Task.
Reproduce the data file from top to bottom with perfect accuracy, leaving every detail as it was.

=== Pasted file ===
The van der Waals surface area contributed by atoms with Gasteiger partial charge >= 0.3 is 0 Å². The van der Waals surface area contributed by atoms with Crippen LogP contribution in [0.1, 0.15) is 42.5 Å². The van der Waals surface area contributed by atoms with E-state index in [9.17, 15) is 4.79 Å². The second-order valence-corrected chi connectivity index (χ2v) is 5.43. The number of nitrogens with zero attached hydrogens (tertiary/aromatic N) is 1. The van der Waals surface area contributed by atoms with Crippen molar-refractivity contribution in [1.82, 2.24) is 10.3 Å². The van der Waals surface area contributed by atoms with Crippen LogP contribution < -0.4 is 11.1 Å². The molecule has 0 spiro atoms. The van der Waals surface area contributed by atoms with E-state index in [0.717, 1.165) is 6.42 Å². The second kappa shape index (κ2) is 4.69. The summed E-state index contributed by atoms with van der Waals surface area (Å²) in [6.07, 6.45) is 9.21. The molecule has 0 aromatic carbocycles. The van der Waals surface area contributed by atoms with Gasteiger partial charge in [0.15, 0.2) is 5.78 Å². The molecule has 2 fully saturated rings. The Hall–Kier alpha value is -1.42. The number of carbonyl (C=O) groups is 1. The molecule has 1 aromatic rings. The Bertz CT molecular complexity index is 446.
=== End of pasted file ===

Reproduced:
The van der Waals surface area contributed by atoms with Gasteiger partial charge >= 0.3 is 0 Å². The van der Waals surface area contributed by atoms with Crippen LogP contribution in [0.1, 0.15) is 42.5 Å². The van der Waals surface area contributed by atoms with E-state index in [9.17, 15) is 4.79 Å². The second-order valence-corrected chi connectivity index (χ2v) is 5.43. The number of nitrogens with zero attached hydrogens (tertiary/aromatic N) is 1. The van der Waals surface area contributed by atoms with Crippen molar-refractivity contribution in [1.82, 2.24) is 10.3 Å². The van der Waals surface area contributed by atoms with Crippen LogP contribution < -0.4 is 11.1 Å². The molecule has 0 spiro atoms. The van der Waals surface area contributed by atoms with E-state index in [0.717, 1.165) is 6.42 Å². The second kappa shape index (κ2) is 4.69. The summed E-state index contributed by atoms with van der Waals surface area (Å²) in [6.07, 6.45) is 9.21. The molecule has 0 aromatic carbocycles. The van der Waals surface area contributed by atoms with Gasteiger partial charge in [0.15, 0.2) is 5.78 Å². The molecule has 2 fully saturated rings. The Hall–Kier alpha value is -1.42. The number of carbonyl (C=O) groups is 1. The molecule has 1 aromatic rings. The Bertz CT molecular complexity index is 446.